IF anything epitomises my ability to self-sabotage, it is my love of a nice cup of tea.
First, you have to bear in mind that only about one in six cups of tea could possibly be called nice, because people’s taste in tea, far more than in coffee, is a subjective thing.
This is why I am not in the tea round in the office. I would find it an administrative nightmare if I were making the tea, and intolerable if I were receiving the tea.
There are charts, for instance, of ideal tea colour, which are fine as far as they go. But they don’t take into account the amount of milk that people like. You could ask for a 4B on the Tea Colour Scale, but that could be stronger in the brewing stage and more lavish in the milk addition stage than you like, yet still be the correct colour.
And every tea bag is different. Every kettle of water is different. Sometimes they react in subtle ways to each other, meaning you can have a transcendent cuppa, or you can have something that tastes like Katie Hopkins sounds.
The point is that I am drinking five cups of average-to-poor tea for every one satisfying cuppa, even if I am making it myself. If tea were a football manager it would be sacked before Christmas.
Second, tea makes me look like a loser when I am attempting to look like a sophisticated man about town.
You see, the sophisticated way to finish off a meal is a coffee. I have no idea how we came to decide that. Presumably somebody thought the best way to finish off a beautifully cooked, balanced, and seasoned meal would be to destroy the taste buds with the bitterest substance known to man.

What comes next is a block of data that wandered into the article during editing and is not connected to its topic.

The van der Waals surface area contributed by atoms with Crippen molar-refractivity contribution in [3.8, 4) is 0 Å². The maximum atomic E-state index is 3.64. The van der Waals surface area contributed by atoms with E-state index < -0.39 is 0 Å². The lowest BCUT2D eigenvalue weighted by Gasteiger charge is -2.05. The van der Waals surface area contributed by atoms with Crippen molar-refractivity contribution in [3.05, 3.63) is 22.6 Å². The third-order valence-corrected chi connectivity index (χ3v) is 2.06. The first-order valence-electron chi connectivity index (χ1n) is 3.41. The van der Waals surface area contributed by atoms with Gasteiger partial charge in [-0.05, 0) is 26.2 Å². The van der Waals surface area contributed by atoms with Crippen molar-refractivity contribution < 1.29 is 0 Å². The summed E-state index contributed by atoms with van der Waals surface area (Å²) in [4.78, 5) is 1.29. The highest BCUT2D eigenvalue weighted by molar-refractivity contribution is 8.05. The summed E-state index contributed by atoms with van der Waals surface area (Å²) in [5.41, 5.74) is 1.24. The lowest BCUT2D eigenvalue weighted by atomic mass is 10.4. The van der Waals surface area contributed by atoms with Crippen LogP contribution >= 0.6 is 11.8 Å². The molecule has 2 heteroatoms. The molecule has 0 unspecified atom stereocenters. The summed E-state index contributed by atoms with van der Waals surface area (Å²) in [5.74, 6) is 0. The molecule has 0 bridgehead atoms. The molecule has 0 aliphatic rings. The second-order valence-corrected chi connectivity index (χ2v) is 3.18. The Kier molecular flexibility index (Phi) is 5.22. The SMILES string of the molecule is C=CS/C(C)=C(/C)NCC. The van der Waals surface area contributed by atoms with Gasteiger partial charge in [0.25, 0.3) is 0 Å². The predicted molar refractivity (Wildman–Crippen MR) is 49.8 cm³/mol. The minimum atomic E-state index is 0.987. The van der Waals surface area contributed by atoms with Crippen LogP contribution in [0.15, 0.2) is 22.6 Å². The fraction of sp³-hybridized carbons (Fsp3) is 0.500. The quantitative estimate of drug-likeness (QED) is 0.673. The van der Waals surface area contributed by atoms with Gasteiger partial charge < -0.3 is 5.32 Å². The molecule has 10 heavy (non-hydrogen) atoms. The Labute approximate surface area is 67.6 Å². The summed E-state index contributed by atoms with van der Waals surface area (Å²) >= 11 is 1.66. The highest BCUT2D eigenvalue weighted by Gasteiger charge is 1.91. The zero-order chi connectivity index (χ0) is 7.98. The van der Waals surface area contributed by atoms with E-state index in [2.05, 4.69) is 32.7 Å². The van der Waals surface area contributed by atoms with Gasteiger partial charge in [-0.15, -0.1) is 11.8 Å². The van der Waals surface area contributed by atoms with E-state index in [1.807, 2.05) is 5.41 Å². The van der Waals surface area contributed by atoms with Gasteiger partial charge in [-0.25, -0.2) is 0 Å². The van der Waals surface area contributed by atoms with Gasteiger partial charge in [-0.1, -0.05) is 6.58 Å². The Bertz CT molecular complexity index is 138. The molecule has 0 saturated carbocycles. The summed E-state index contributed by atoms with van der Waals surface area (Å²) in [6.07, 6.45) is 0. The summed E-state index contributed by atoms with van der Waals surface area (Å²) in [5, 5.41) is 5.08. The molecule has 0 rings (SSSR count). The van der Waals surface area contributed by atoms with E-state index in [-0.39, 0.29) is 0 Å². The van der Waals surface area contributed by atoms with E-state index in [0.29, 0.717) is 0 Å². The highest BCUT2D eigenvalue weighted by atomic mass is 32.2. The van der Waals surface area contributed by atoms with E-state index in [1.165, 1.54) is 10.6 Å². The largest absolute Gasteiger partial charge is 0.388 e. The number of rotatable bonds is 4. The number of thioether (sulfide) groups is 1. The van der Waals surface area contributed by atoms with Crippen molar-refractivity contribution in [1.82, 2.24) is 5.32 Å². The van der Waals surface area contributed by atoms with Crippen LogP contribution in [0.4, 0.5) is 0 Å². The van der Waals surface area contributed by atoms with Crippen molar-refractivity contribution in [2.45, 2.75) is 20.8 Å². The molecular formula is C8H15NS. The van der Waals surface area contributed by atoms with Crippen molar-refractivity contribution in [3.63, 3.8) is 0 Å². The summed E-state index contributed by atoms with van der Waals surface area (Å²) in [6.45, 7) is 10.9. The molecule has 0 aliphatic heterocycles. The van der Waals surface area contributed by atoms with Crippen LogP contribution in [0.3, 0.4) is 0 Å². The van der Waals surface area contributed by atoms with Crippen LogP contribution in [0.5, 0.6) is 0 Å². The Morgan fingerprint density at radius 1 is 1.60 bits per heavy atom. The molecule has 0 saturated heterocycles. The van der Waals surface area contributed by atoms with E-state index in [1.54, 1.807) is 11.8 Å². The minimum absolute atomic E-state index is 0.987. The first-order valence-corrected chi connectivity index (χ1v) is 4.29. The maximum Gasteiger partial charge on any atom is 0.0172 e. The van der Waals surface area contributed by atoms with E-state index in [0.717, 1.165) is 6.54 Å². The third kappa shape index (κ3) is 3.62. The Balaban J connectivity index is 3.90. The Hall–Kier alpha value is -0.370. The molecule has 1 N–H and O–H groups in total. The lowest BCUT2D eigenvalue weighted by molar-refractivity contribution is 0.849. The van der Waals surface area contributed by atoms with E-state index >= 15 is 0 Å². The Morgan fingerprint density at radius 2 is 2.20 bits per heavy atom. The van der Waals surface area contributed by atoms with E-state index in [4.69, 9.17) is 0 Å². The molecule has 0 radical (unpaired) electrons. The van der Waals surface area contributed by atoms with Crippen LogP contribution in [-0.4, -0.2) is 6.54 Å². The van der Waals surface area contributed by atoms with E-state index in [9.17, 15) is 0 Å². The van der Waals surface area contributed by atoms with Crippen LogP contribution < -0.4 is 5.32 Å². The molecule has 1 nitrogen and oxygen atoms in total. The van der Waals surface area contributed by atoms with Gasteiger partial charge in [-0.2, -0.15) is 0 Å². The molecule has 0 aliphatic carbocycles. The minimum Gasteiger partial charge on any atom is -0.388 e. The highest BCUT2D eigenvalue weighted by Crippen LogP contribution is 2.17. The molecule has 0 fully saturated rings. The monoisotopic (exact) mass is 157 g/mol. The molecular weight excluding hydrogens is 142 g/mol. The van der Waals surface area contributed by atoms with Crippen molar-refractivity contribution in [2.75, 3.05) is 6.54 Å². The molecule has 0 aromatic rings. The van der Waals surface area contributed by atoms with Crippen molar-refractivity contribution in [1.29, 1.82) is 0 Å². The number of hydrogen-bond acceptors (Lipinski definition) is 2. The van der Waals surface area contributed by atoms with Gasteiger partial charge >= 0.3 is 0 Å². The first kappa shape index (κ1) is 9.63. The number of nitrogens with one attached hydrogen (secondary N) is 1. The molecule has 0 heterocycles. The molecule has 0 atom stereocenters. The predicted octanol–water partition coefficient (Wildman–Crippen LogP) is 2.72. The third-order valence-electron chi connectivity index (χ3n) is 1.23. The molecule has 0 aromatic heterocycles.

Just because I refuse to abandon tea for this upstart, waiters give me that look when I ask for tea, the international symbol for “Technically, the customer is always right – I’ve been on a course – but I’m looking at you now and if I owned this joint, not only would you be barred, but I would see to it that no restaurant in this town would admit you in future. And I would set fire to your trousers.”
So they bring me a small pot of tepid tea, a jug with too much milk, and no biscuit, even though my companion, who is unaccountably drinking coffee like a traitor, gets one. And I drink it, because it’s one of the five-in-six and increases my chances of getting a good one next time.
Third, I work a hilariously stupid shift, from 1.30-10pm. It means I usually get home just before 11pm. In order to get enough time in the morning to do something practical, or merely enjoy the moments that I am not at work, I should really go to sleep around midnight.
But what I actually do is walk through my front door, and put the kettle on. Because I am programmed to wind down by having a cup of tea. I am northern. It is what we do.
And when I get to bed, just before midnight, that is the moment when the caffeine in the tea kicks in, along with all my brain’s synapses. A potentially sleepy person is transformed into Dynamo, The World’s Widest Awake Man.
This is when I wonder things like which brave soul first decided that you could eat blue cheese, why they invented parachutes before they invented aeroplanes, and if Top Cat would now live in a wheely bin.
It means I never get to sleep before 1.30am, which is why I’m tired all the time. Either the tea or the job has to go.
And it’s not going to be the tea, I’m afraid.
I have been writing this weekly column in some form since 2009, but all mediocre things must come to an end. I’d like to thank the people who have made it possible – especially Charles and Eddie, MD and Figgis, and Rihanna and the estate of the late Sir David Frost. And bus drivers.
I’d like to thank the people who supported my column, and those who are no longer with us, especially my mum, and my good friends Suzi Moore, and, heartbreakingly recently, Simon Ricketts.
And finally I’d like to thank all my readers, even the ones who write to me about Brexit. Please buy my books. I have a tea habit to maintain.